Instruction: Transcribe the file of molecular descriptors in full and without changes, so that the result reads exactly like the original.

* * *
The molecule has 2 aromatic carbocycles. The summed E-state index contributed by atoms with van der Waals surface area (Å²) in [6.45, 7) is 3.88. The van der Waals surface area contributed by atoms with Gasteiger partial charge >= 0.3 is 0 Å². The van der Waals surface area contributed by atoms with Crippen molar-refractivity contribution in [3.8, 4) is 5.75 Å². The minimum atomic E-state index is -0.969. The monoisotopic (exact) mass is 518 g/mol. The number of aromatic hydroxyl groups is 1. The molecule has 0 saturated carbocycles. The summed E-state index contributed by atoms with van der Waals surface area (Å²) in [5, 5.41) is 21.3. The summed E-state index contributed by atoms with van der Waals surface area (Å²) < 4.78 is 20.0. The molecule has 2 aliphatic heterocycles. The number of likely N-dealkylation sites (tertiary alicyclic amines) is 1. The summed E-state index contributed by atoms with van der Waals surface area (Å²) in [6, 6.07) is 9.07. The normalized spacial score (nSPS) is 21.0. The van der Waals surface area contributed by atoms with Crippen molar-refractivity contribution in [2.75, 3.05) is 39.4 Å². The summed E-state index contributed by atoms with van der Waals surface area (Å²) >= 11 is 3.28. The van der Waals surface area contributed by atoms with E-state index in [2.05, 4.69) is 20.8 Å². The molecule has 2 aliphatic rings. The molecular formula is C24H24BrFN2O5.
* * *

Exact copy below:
The molecule has 2 aromatic carbocycles. The summed E-state index contributed by atoms with van der Waals surface area (Å²) in [6.45, 7) is 3.88. The van der Waals surface area contributed by atoms with Gasteiger partial charge >= 0.3 is 0 Å². The van der Waals surface area contributed by atoms with Crippen molar-refractivity contribution in [3.8, 4) is 5.75 Å². The minimum atomic E-state index is -0.969. The monoisotopic (exact) mass is 518 g/mol. The number of aromatic hydroxyl groups is 1. The molecule has 0 saturated carbocycles. The summed E-state index contributed by atoms with van der Waals surface area (Å²) in [5, 5.41) is 21.3. The summed E-state index contributed by atoms with van der Waals surface area (Å²) < 4.78 is 20.0. The molecule has 2 aliphatic heterocycles. The number of likely N-dealkylation sites (tertiary alicyclic amines) is 1. The summed E-state index contributed by atoms with van der Waals surface area (Å²) in [6, 6.07) is 9.07. The normalized spacial score (nSPS) is 21.0. The van der Waals surface area contributed by atoms with Crippen molar-refractivity contribution in [2.75, 3.05) is 39.4 Å². The summed E-state index contributed by atoms with van der Waals surface area (Å²) >= 11 is 3.28. The van der Waals surface area contributed by atoms with E-state index in [2.05, 4.69) is 20.8 Å². The molecule has 2 aliphatic rings. The molecular formula is C24H24BrFN2O5.